…only I think more for our sake than theirs.
In the last week I had two different friends tell me stories about the death of a close family member and the extraordinary experience they had with the body afterwards. In both cases the body was handled in a way that’s unusual by American standards, yet both women told me (with deep conviction) that it made all the difference in helping them cope with the loss.
The first is a friend who’s older brother died last year of a sudden heart attack in his early sixties. He lived and died in a different kind of community in the midwest where a lot of people practice a spiritual discipline with deep roots in the Indian Vedic tradition. Naturally, his cremation was attended with some of the chanting and ritual derived from that part of the world. It involved an open casket viewing in a small room within the crematorium following the funeral itself.
The ceremony was beautiful, heart wrenching, and mesmerizing to watch. My friend had a small video that was given to family members, and she shared it with me.
Only the most intimate friends and family members were allowed to attend. Once everyone was seated a woman, who’d evidently spent a number of years in India learning how to do it, gave a brief explanation of the ceremony and then began singing what had to be one of the most beautiful, soothing, dynamic songs I’ve ever heard. The words were in Sanskrit so I couldn’t understand any of it, but the melody, repetition, and deep resonance of the woman’s voice was like being cradled in strong arms.
All of the (many, many, many) flowers from the funeral had been brought into the room and two women were busy in a corner stripping all the petals and placing them into a basket near the head of the casket. As the main woman sang that unearthly song, everyone in the room stood up and began to file past the body in a circle, picking up a handful of petals out of the basket each time they passed and sprinkling them over him as they whispered their final good-byes.
At first I was just struck by the surprising beauty of the whole idea. But then, as I watched his white face…his entire body…. vanishing beneath the deepening layers of soft, tender flower petals, I got it. How much kinder and gentler this was, how much truer to both the profound love and profound loss of the people in that room, to bury him in flowers rather than dirt. It took my breath away.
His mother nearly collapsed her first time around, under the unbearable weight of her grief. But it seemed to get easier for her after that. My friend told me that more than anyone else, the ceremony helped her mother come to grips with the loss. Neither Friend nor any of her other family members actually lived in that community. They’d all dropped their lives to travel from across the country, stunned and stricken. Friend confided that initially she, herself, was reluctant to view his body, to see him like that. She wanted to remember him as he was. But then somehow as she watched him disappear beneath the flowers, the pain and shock of his death was transformed into something else. Something more manageable. Closure, she said, and her eyes looked unutterably grateful and sad.
Eventually, they all went down to the furnace and, together, rolled his body in. But by then they were ready to let him go…which I realized was the ceremony’s intended gift.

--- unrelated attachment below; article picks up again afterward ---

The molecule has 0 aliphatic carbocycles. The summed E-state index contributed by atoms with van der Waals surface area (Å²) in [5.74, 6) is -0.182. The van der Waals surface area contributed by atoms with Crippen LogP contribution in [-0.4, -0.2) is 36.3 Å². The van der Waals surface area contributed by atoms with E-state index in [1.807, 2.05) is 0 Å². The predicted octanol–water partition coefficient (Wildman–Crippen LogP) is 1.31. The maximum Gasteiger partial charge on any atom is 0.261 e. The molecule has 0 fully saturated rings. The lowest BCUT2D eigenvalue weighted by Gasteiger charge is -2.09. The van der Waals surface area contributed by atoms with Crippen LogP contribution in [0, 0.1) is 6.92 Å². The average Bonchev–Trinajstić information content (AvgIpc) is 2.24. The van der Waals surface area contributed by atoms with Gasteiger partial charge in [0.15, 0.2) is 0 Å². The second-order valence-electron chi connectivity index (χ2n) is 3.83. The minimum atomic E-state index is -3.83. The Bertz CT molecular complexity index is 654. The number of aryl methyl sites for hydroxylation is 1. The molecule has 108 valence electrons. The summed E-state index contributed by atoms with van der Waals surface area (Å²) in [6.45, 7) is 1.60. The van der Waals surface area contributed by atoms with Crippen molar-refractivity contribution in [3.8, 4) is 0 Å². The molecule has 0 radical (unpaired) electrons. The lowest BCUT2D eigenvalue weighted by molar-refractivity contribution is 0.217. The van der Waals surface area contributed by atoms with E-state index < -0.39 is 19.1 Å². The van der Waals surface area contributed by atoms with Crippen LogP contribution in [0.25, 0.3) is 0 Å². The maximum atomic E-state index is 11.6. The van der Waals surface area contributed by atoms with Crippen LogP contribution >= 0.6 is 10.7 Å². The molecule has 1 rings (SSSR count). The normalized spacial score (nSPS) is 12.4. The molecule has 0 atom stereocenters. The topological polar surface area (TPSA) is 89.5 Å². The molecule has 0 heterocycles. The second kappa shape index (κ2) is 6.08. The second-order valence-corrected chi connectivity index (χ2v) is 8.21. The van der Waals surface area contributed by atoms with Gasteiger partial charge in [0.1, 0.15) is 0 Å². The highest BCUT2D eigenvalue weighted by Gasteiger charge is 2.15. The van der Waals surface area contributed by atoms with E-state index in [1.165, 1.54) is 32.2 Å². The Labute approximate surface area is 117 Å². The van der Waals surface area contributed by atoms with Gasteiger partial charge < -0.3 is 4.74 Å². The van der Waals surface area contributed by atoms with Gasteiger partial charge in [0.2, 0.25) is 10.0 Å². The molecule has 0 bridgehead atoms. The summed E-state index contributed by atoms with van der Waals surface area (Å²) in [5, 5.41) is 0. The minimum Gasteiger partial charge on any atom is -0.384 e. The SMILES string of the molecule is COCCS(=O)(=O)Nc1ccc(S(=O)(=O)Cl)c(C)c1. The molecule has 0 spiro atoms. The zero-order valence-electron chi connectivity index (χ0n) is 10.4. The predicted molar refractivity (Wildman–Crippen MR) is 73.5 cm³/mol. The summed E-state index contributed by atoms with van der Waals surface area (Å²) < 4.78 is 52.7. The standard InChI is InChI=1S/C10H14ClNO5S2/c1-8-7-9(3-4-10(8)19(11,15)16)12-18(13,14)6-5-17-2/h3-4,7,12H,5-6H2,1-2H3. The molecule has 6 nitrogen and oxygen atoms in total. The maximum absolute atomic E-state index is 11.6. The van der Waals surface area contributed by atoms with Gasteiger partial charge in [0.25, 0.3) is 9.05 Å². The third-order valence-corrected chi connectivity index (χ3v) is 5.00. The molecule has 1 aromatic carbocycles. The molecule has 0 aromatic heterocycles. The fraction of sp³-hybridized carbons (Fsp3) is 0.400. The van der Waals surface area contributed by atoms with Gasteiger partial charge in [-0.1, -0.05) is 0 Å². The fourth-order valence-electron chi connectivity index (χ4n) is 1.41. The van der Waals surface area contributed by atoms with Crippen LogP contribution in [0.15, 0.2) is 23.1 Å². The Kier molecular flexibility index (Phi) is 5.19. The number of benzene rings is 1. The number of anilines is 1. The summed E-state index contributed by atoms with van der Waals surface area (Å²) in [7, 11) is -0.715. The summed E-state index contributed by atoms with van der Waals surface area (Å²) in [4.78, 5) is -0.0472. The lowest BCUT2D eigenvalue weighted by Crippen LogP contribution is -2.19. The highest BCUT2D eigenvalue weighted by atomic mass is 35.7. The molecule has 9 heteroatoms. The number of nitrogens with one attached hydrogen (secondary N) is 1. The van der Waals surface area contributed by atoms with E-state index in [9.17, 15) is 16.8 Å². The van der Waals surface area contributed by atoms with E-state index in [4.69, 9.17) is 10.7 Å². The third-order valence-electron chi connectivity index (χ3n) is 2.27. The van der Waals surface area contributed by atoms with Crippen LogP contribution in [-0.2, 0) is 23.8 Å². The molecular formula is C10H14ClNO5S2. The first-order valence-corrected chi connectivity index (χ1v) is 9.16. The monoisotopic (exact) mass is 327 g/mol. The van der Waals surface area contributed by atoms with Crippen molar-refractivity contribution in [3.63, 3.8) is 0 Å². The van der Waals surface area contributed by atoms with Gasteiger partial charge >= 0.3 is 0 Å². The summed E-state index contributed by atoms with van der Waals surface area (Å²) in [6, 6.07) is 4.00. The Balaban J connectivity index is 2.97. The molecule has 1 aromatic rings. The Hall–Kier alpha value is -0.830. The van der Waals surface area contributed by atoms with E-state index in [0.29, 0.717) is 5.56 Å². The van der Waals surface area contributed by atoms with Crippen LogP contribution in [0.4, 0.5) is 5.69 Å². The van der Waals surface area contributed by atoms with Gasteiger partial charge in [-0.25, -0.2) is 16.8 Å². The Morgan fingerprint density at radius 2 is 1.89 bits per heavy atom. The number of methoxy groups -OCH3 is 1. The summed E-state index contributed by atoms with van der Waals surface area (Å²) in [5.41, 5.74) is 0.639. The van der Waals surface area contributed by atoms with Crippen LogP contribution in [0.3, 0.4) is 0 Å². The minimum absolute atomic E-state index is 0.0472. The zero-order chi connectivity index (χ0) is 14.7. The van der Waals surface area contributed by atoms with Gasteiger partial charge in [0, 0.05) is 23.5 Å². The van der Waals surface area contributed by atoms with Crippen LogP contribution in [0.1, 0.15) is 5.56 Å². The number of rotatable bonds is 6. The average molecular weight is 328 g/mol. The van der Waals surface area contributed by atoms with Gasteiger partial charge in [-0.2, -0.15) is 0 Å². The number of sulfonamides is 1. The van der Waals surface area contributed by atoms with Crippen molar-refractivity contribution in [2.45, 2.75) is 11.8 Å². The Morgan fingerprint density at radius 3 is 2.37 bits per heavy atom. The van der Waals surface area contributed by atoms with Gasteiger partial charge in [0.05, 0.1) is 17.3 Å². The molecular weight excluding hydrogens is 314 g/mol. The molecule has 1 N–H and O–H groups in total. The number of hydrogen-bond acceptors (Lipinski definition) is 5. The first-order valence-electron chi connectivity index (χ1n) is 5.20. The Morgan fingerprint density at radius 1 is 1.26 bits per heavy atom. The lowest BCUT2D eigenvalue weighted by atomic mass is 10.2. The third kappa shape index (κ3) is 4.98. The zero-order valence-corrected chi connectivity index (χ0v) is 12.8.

My other friend’s loss happened at the other extreme. She lost her elderly mother after a decade of slow, horrendous decline. In fact, her slide had taken so long that when she finally…finally!…began actively dying it was hard to get her doctor to believe it. In the end she was only transferred over to hospice care a scant three days before she died and this made my other friend sad. She would have liked the extra time necessary for everyone to gather and say their good-byes, to turn their familial head downward toward the birthing canal, preparing for their transition into the next world without her.
Then she told me how they didn’t call the funeral home right away, to come and collect her mother’s body afterwards. Instead they kept her at home for a night so she and her daughter could sleep beside the bed, one on each side, loving it through the first long, dark hours of its new state. They called in the morning and watched her taken away in the brighter light of day. My friend shared that, by then, she was ready to let her go and I recognized that closure thing again. That elusive, emotional line we all have to track down inside ourselves and cross before we get to begin our ascent back up the other side.
In both these stories I was struck by the double loss we experience with the death of a loved one…how we lose both their them-ness AND their body…and how important it can be to separate the two and honor them both. Not only as a final gesture of respect for our departed, but for our own healing as well.
first photograph: Cherry Blossom at Washington Memorial by porbital
second photograph: A Study in Pink by Maggie Smith
copyright Dia Osborn 2012
I have grown to understand what a “good death” can look like, through knowing you and learning from your experiences…and now, the feeling and understanding of a good farewell.
what is important ?
what ever really feels right at this time
Absolutely. Thanks for the reminder John! xoxox
Wow. This reminds me of the one passing at which I was actively involved. After the dear gentleman passed, his body stayed there on the hospital bed that had been set up in his living room, a view of Puget Sound on one side, his piano and music accolades on the other side, his grieving partner and family milling about the house. His partner wouldn’t call to have the body removed until mid afternoon after he died. (He passed at 2 AM) This surprised me, made me a little uneasy, but I began to understand what it was about . . . to fear his lifeless body less.